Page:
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Abenomics needs corporate cash

TOKYO   Abenomics has given foreign investors plenty of reasons to be interested in Japan. In the three years since the prime minister's economic policies were rolled out, corporate Japan has achieved record earnings and unemployment has dropped to about 3%. 

       But while Prime Minister Shinzo Abe's recent vow to shift his focus back to the economy has stoked investor interest further, corporations are not funneling their earnings back home. That's a problem for Abe and Bank of Japan Gov. Haruhiko Kuroda.

     A look at a few key economic indicators can explain this unhelpful corporate behavior. In indexes using fiscal 1992 values as their baseline of 100, Japan's nominal gross domestic product, non-consolidated sales and personnel costs for fiscal 2014 were all at about 100.

     The Japanese economy is no bigger than it was two decades ago. Total pretax profit at corporations, on the other hand, increased by a factor of 2.5 over the same period. With the domestic market stagnant due to deflation and a shrinking population, corporations have looked for -- and found -- earnings power abroad.

BRINGING IT HOME   Corporations have been criticized for holding onto the money they have earned, but the numbers say otherwise. Retained earnings of leading companies for the year to June 30, 2014, increased by 14.9 trillion yen ($126 billion). In the same year, those companies added long-term stockholdings to the tune of 15.3 trillion yen, the result of carrying out aggressive mergers and acquisitions, mainly outside Japan, and establishing foreign subsidiaries.

     The outstanding assets of Japan's international direct investment stood at 143.9 trillion yen as of the end of 2014, double what it was five years prior. In the auto industry, the overseas production ratio is now almost 70%, compared with about 50% before the global financial crisis.

     The profit margin on external investments by Japanese companies between 2001 and 2014 was 4.8%, while that on investments by foreign companies in Japan was 11.5%. Japan clearly has room for improvement in this area, and that can be achieved by polishing the Japan brand.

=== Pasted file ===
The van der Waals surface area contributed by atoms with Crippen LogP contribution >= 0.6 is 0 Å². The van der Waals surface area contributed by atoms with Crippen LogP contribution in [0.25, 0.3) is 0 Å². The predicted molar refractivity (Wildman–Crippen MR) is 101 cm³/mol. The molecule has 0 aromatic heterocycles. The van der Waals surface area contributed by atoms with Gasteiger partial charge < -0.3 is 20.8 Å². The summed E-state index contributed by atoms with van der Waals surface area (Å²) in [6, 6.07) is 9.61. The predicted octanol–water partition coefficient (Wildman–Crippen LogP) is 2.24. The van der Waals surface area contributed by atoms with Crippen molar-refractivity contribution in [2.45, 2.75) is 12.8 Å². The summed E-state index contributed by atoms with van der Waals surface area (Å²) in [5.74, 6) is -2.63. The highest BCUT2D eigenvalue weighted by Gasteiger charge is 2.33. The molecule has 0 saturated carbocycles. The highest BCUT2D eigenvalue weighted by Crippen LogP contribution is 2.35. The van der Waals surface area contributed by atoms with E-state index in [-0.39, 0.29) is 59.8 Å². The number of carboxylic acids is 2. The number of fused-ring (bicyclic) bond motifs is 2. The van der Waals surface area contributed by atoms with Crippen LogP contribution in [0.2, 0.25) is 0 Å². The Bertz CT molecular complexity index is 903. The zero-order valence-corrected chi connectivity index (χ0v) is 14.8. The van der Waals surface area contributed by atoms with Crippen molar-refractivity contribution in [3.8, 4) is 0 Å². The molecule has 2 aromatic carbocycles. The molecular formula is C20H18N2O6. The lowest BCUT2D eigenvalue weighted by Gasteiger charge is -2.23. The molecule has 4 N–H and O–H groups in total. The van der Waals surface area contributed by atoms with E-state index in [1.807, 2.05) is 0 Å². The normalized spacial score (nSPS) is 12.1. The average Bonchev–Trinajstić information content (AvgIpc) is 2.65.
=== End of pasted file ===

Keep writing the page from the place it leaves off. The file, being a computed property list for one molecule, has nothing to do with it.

Using returns on overseas investment to boost growth at home, a path taken by the U.S. and the U.K. in the past, requires an organic link between domestic and international investments.

     To encourage companies to pour more money into jobs and investment at home, "the most important thing is to create an environment where corporations have an easier time operating," according to KKR Japan Chairman Atsushi Saito, former CEO of the Japan Exchange Group.

     The government will lower the corporate tax rate to 29%, on a par with Germany, in fiscal 2016, sooner than it originally planned. Kuroda, meanwhile, has indicated he will not hesitate to pursue additional easing to eliminate the business community's deflationary mindset.

     In response to government prodding, Sadayuki Sakakibara, chairman of the Japan Business Federation, or Keidanren, the nation's top business lobby, announced his organization's commitment to increase domestic investment by 10 trillion yen by fiscal 2018.

     But the fact remains that many, if not most, of Japan's CEOs feel it is unwise to expand production capacity in a shrinking market, and changing their minds on that issue will not be easy.

THE NEW REVOLUTION   The way forward may lie in the "Industry 4.0" model, which applies cutting-edge technology to manufacturing and other business areas. Investment in related concepts, such as the "Internet of Things," big data, artificial intelligence and robots, is on the rise across Japan.

     In a recent public-private dialogue on investment, Hitachi Chairman Hiroaki Nakanishi described his company's current projects, including a remote monitoring system to detect technical problems on moving train cars and the use of big data to estimate and reduce health care costs related to lifestyle diseases.

     The U.S. and Germany have taken the lead in embracing Industry 4.0. Without bold investment and development, Japan's manufacturing and other conventional industries could soon fall behind those of the rest of the world.

     "Technologies evolve quickly only when they are used in the real world," said Chairman Kazuhiko Toyama of the IoT Acceleration Lab. To this end, the government should offer venues for ambitious social experiments and implement sweeping deregulation. What Abenomics needs is not slogans, but action.

 Additional reporting by Robin Harding at

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